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Whatever It Takes Court Demographics
FY 09/10 Quarter 4 - Demographics
This graph examines the member statistics regarding admission, discharge, and number of members served. By adding the number of admissions (18) to the number of members at the beginning of the reporting period (99), we obtain the total number of members served (117). By taking the difference (-2) between the number of admissions (18) to the number of discharges (20), and adding it to the number of members at the beginning of the period (99), we get the total number of members at the end of the reporting period (97).
The majority of the WIT Court population falls within the Adult age range (26-59), with a small population of Transition Age Youths (TAYs 18-25) and Older Adults (60+). WIT Court's only age requirement is that a member must be at least 18 years of age. Currently, WIT serves members from 20 years of age to 63 years of age.
Throughout the 2009-2010 fiscal year, the number of females in the program has consistently remained slightly higher than the number of males. There are 17% more female then male members enrolled in the program at the end of the reporting period.
While the majority of the WIT population is currently English speaking, we do possess the ability to serve other populations and languages such as Vietnamese, Spanish and Farsi. Our Personal Service Coordinators (PSCs) are able to cater to different cultures and languages as the need arises within the program. The WIT program is dedicated to providing culturally-centered services with the understanding that recovery takes place in a cultural context.
As part of the reclassification of "Living Arrangements," member's living situations now fall under four categories: Emergency, Transitional, Permanent, and Other. Emergency, Transitional, and Permanent placements are based on the needs and the situation of each member. The "Other" category encompasses members who are incarcerated, hospitalized, homeless, or whose whereabouts are unknown. The WIT Housing Specialist assists members in their search for housing as tailored to their own individual situation, goals, and needs.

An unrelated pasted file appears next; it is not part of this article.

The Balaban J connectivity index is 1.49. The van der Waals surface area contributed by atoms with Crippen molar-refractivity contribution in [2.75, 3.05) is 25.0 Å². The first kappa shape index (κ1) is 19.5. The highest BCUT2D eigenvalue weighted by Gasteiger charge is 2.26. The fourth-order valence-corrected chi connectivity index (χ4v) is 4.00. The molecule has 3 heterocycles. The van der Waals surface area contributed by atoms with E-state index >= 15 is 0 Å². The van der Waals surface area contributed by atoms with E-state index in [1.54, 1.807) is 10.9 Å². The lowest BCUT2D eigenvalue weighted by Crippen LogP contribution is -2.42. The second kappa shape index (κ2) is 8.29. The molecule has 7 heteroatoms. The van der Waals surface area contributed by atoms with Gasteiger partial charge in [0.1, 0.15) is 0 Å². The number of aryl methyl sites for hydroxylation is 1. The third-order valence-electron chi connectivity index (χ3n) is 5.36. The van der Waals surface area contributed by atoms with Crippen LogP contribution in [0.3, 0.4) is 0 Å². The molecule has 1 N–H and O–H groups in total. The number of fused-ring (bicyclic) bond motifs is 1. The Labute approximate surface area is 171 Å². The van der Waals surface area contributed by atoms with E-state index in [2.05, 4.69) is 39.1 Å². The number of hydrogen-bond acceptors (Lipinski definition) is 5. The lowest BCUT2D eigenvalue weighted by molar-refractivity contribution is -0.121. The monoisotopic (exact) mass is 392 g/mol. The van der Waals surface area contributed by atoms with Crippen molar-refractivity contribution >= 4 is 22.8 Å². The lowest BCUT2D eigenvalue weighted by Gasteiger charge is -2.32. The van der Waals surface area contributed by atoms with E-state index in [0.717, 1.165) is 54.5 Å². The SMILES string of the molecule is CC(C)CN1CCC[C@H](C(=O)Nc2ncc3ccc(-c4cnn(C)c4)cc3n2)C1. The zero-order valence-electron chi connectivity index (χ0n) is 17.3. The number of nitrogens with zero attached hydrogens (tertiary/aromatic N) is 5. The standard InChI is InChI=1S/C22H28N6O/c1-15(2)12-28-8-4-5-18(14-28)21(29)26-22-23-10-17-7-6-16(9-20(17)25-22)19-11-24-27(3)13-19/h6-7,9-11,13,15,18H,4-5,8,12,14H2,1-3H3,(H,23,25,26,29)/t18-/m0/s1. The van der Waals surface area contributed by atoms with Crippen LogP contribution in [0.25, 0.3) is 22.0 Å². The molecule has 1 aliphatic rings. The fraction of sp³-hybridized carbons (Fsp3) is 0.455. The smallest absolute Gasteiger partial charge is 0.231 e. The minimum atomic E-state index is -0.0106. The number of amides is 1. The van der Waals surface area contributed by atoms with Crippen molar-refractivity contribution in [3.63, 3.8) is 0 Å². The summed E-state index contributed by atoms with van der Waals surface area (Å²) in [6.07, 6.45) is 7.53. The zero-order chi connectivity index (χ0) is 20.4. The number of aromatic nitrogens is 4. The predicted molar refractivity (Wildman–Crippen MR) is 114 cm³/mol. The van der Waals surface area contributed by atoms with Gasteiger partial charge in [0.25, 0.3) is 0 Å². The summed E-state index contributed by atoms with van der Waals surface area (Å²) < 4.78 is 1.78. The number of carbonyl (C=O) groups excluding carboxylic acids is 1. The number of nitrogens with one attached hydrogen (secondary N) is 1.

During the month of June, there were 70 jail days accounted for by 7 different members, none of whom experienced a repeat episode. This is a 46% decrease in the number of jail days from the end of the 3rd quarter of the 2009-2010 fiscal year. On average, each member spent 10 days in jail, however one member was incarcerated for 30 days, which slightly ups the average for the other six members. There were 2,804 total member days in the month of June with only 70 of them being incarceration days, representing 2.5% of the days in the month. Much of this success in keeping members out of jail is due to a continued engagement between the Personal Service Coordinators (PSCs) and the members, who actively work together toward recovery goals.
In the month of June, only three members were hospitalized: one for psychiatric reasons and two for medical reasons. None of the three members had repeat episodes and these three hospitalizations accounted for only 10 days out of a possible 2,804, representing less than 1% of total days. This also means that only 3% of the entire WIT population experienced hospitalizations in the month of June, meaning 97% were free of hospitalizations. In the program, members learn healthy coping skills which help them deal with times of crisis in their lives.
Currently, WIT has 16 members enrolled in educational situations ranging from High School diploma work up to Graduate School. WIT encourages its members to always strive for new learning opportunities and when it is conducive to the member's recovery, educational opportunities are facilitated for them should they choose to engage in them. WIT employs a Vocational Specialist who assists members in their educational process.
The WIT program supports community integration for its members and sees employment as a great way for members to integrate. WIT has 41 members involved in some sort of employment setting. Of those 41 members, 15% are in competitive employment, 2% are in transitional employment, and 83% are in volunteer situations. Our numbers have slightly declined as a result of increased discharges of our members who graduated from the program and acceptance of new members. As our new members progress in their recovery, they will be able to work with the vocational specialist for employment opportunities.
This information reflects the primary diagnosis for members of the WIT program. Knowledge of this information is crucial for the staff of WIT to ensure that proper care is given to the members in order to facilitate the best possible recovery for members. By having knowledge of the member's situation, WIT staff can plan the best possible treatment, work with members to set realistic goals which are conducive toward their recovery, and have an intimate knowledge of the situation to be able to provide the most efficient forms of care for members. This information is utilized by the entire treatment team from member to Program Director. The entire team looks to provide an environment which is centered on member recovery.
Of the 97 members in the WIT program at the end of June, 93% of them have a co-occurring mental illness and substance abuse issue. Fortunately, the WIT team offers an integrated treatment program which allows members to address both mental illness, as well as substance abuse issues simultaneously. In addition to psychiatric services which are readily available, substance abuse counseling and services are also easily accessible for members who require them.